I really wanted to like this children’s book (I mean, look at that gorgeous cover!), but in the end it was just a middling read for me, and not one that I’ll ever bother with again.
The story focuses on Nell, whose father is an author and whose mother is a botanist. At the beginning of the tale, Nell’s father disappears – except he doesn’t really disappear; he’s left, and Nell’s mother is super cagey about where he is and when/if he is coming back. So this means that instead of spending the summer at home in New York City, Nell has to go with her mom to do some research on Roanoke Island in North Carolina. Nell isn’t super happy about giving up all the plans she had for hanging out with her best friend, but slowly finds herself drawn into the small town life on the island, as her mom researches some kind of really old grapevine that may possibly have been on the island at the time of the arrival of the original British colonists (the ones who disappeared). Nell becomes intrigued by the missing colonists and begins trying to do some research with the aid of a boy, Ambrose, she met at one of the historical parks. She also meets a girl about her own age whom she immediately dislikes, because the other girl, Lila, is super bossy and annoying. Throughout the story there are also journal entries written by a boy from the lost colony.
Somehow, though, this book just wasn’t magical. Children’s books especially have that potential (and it has nothing to do with whether or not there is actual magic in the story – its the essence of the story itself that is or isn’t magical), and this was just fell flat. Part of it was the very muddy historical fiction aspect – for instance, in the end, Nell and her friends solve the mystery of the lost colony… except no one has ever really solved that, and it felt like if I was just a kid reading this book I would get to the end and assume that maybe that mystery had really been solved in real life? I don’t know, it just felt strange that that was the way she decided to go, having a couple of kids solve a historical mystery that’s been around a couple centuries.
The whole situation with Nell’s dad felt extremely contrived, and it also seemed unnatural that Nell wouldn’t have actually confronted at least one of her parents way earlier in the story. If Nell’s mom felt like she needed to ‘take a break’ from Nell’s dad, what was the point of sending him away like two days before she’s leaving for the summer anyway? It already felt like they were going to take a break, so the whole ‘disappearance’ was really just a way of making Nell have to go with her mom.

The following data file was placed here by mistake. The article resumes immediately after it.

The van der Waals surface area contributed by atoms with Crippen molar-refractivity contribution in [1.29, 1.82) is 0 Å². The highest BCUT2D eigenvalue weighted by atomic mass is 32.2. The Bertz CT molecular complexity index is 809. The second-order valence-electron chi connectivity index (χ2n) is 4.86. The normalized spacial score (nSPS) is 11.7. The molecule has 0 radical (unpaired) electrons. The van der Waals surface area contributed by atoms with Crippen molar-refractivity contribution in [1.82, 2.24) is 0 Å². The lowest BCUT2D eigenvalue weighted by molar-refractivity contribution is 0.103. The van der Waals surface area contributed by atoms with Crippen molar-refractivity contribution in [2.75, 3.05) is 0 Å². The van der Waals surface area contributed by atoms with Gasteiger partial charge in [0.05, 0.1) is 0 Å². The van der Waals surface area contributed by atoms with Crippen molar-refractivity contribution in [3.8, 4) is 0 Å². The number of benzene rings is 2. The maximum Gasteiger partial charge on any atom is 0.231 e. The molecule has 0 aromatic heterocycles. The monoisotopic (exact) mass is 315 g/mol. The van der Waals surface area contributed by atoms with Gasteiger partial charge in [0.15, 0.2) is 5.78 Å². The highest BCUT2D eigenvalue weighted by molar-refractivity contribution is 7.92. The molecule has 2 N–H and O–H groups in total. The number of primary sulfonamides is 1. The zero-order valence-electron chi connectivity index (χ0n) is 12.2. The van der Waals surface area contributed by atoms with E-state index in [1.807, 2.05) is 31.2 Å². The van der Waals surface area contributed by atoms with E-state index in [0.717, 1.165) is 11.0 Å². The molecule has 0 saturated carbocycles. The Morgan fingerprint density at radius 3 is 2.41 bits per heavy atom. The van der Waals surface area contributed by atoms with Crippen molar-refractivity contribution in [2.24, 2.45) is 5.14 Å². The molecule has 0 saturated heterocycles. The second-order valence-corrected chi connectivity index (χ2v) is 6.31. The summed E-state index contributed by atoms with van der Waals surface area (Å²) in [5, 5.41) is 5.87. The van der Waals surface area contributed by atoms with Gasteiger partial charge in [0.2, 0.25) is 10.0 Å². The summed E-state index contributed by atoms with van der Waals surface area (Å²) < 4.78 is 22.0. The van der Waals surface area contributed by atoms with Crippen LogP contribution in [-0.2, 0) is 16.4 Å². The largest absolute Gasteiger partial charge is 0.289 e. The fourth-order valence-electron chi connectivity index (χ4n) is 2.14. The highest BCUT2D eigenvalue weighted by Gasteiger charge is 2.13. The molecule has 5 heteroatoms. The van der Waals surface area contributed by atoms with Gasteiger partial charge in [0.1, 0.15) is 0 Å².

A lot of the story felt that way, like Behrens had an idea of where she wanted the story to go, but had to be rather heavy-handed in making it happen.
I appreciated that Behrens was trying to make Nell a sort of modern-day girl, and I didn’t mind the fact that some of the story was her texting or emailing people. However, it seemed odd to have her texting during actual face-to-face conversations with other people. Like when she meets Lila, they’re sitting in front of the bookstore talking, and Nell literally starts texting her best friend in the middle of the conversation, things like, “Met this girl in the bookstore – might be kind of cool” or “Nevermind. The girl’s kind of full of herself.” I think Behrens was trying to make sure we knew about Nell’s feelings towards Lila, but the texting felt like an extremely awkward way to express that. Like, is she texting while Lila is still talking? Does Lila pause the conversation so Nell can pull out her phone and send a message to someone else? It was weird, and it happened on more than one occasion.
Finally, and this is a spoiler, so don’t read this paragraph if you want to read the book (or maybe do, because this was something that annoyed me throughout the whole book and I actually skipped to the end to find out if I was right, which is something I pretty much never do) – Ambrose is a ghost!? And it’s just kind of like… oh, okay, he’s a ghost! So now everything makes sense. It really, really felt like a cop-out, and I’m not really sure if like Behrens herself just believes in ghosts so presenting one as a reasonable solution is a sensible conclusion for her? Because legit everyone, including adults, just say “Ohhhh, he’s a ghost!” and then that’s about it. Also, I was hoping that there would be some good reason for why Nell can see/talk with Ambrose but other people can’t – like it would have made so much sense for it turn out that she’s a distant relative or something but… nothing. No explanation. Apparently Ambrose just liked the looks of her…???
Overall, there were just too many jumps/gaps in logic for me to get on board with this book. I realize it’s children’s literature, but I think it’s just as important for children’s books to make sense (within their own world – I realize the rules of Narnia are different from the rules of The Secret Garden which are different from the rules in Babe: The Gallant Pig but each book still makes sense within its own context, and that’s the key) as it is for adult books, because having those rules flow together is what makes it easy to immerse oneself into the story. There were way too many times that I felt jarred out of the story by a ?!??! moment.
A 3/5 for a pleasant read, but Summer of Lost and Found isn’t a book I’ll be rereading.